Whether you are doing dishes or out in the cold remember to put your gloves on.
Doing housework or dishes can seriously damage your hands. Strong detergents and cleaners can play havoc with our skin. You may think you are going to rush that chore but it is most certainly better to take some extra time to put on your marigolds.
Many cleaning products do contain at least some ammonia. Ammonia is one of those substances which can really dry out your skin and cause some nasty allergic reactions as well.
Wearing gloves in winter is crucial when it comes to younger-looking hands. It is unpleasant to have cold hands and the cold does a lot of damage as well. So at the beginning of the cold season invest in some nice gloves which will go with your outfits and make a habit of wearing them.
Cold weather can easily damage our arteries and small veins, and this could lead to problems with circulation.
Top Tip Two – Moisturize, Moisturize and Moisturize
Spoil the skin on your hands and invest in a really good moisturizer. Natural moisturizers are better than hands creams containing parabens. Parabens can lead to eczema and also dry out the skin.
Also, consider investing in a hand cream containing UV protection. UV rays from the sun are responsible for all of those little brown spots on our hands that we all hate so much.
Top Tip Three – Vitamin A and Horse Chestnut Extract
Vitamin A will help to support good skin health not only on your hands but also the rest of your body. Our hands are so exposed and if we can help them along by making sure we keep our vitamin A levels topped up even better.
Horse Chestnut Extract is the number one supplement for microcirculation. Our hands are full of small veins supplying oxygen-rich blood to the fingers and we can help to keep our veins healthy by taking a supplement of Horse Chestnut Extract.
Top Tip Four – Exercise Your Hands
Your hands consist of 27 small bones and 28 muscles but yet we seldom exercise them. We spend a lot of time exercising the rest of our body but for some reason, we neglect to exercise our hands.
Manicures will help to massage the muscles in your hands but we don’t have those every day. To exercise your hands only takes a few minutes every day and will help to keep your hands healthy.
Joint Hand Stretch
Hand Exercise One
Joint Hand Stretch
Stretch out your hands and hold them gently together. Now try to stretch your hands a bit further and your arms as well. You will feel a slight stretch from the shoulder to the tip of your fingers.
Hold for a few seconds and go to the next step
Reverse Hand Stretch
Hand Exercise Two
Interlaced Hand Stretch
Interlace your fingers and turn your palms outwards away from your chest. Stretch from the shoulders so you can feel it all the way down your arm. Hold for a few seconds.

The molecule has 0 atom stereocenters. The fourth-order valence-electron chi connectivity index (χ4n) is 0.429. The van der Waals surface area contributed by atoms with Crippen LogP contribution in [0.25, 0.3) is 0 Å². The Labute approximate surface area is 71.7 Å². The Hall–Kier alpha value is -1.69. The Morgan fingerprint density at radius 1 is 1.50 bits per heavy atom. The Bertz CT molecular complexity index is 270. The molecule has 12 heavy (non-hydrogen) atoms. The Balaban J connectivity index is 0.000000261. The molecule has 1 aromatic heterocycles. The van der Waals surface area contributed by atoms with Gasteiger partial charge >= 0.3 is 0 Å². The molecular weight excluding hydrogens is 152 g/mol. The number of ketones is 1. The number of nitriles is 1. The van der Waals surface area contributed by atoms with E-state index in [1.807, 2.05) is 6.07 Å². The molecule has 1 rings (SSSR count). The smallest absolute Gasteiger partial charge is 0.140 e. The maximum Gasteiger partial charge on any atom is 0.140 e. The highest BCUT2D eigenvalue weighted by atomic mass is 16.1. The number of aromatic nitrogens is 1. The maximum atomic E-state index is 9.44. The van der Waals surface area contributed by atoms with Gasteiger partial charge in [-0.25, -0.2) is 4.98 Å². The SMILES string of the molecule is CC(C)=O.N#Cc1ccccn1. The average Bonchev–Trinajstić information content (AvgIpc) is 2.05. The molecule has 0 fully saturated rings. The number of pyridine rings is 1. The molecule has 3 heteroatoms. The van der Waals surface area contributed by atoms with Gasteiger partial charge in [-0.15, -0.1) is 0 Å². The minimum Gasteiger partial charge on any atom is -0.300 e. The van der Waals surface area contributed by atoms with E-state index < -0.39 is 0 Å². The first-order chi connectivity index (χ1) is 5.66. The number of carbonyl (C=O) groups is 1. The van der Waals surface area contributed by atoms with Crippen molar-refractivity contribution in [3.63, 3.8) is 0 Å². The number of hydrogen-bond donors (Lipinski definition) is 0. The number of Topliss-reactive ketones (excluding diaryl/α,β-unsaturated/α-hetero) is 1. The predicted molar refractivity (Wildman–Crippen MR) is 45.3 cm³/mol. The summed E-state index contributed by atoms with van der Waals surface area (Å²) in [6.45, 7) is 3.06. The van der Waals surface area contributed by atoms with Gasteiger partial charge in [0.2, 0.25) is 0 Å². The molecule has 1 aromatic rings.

Palm Up Stretch
Hand Exercise Three
Hold your hand flat and use your other hand to push the hand upwards. Hold for about ten seconds and let go.
Palm Down Hand Stretch
Hand Exercise Four
Reverse hand stretch
Grab hold of your fingers and pull the hand down towards you very gently. Hold for a ten seconds.
Fist Up Exercise
Hand Exercise Five and Six
Make a fist and stretch out your arm from the shoulder. Turn the fist up and then turn it downwards. Hold for ten seconds on each sides. This is a great exercise for the carpal tunnel tendon which protects the meridian nerve.
Hand Exercise Six - Downwards Fist
All Finger Stretch
Hand Exercise Seven
With your palm facing down stretch all your fingers as much as you can and hold for ten seconds.
Hand Exercise Eight
Bring your fingers together, and hold. Then stretch your thumb outwards away from your fingers.
Hold for ten seconds.
The Claw Hold
Hand Exercise Nine
An Easy Hold
Clutch your hand and make a gesture with it like it was a claw. Holds for ten seconds and then allow your to relax.
The Open Hand Squeeze
Hand Exercise Ten
Stretch out your palms and place them together. Squeeze your palms and fingers together and hold for ten seconds.
Joint Hand Stretch
Hand Exercise Eleven
Back to the Start
Finish as you started with a joint hand stretch and now follow the same routine with the hand.
You can repeat this routine as many times as you like but three times on each side would really help.
And finally . . .
Looking after your hands is not difficult. Problems with the hands arise when we forget to exercise our hands and we need to remind ourselves how much we rely on them.
© 2014 Annie Messeri
Malin Method from Calabasas on April 09, 2019:
Ignoring symptoms of carpal tunnel can lead to permanent nerve damage Thanks for sharing this informative post and these terms are quite complicated. I am definitely going to try these postures of hand. I also consider natural rehab techniques instead of surgery for healing the entire hand/wrist/forearm complex.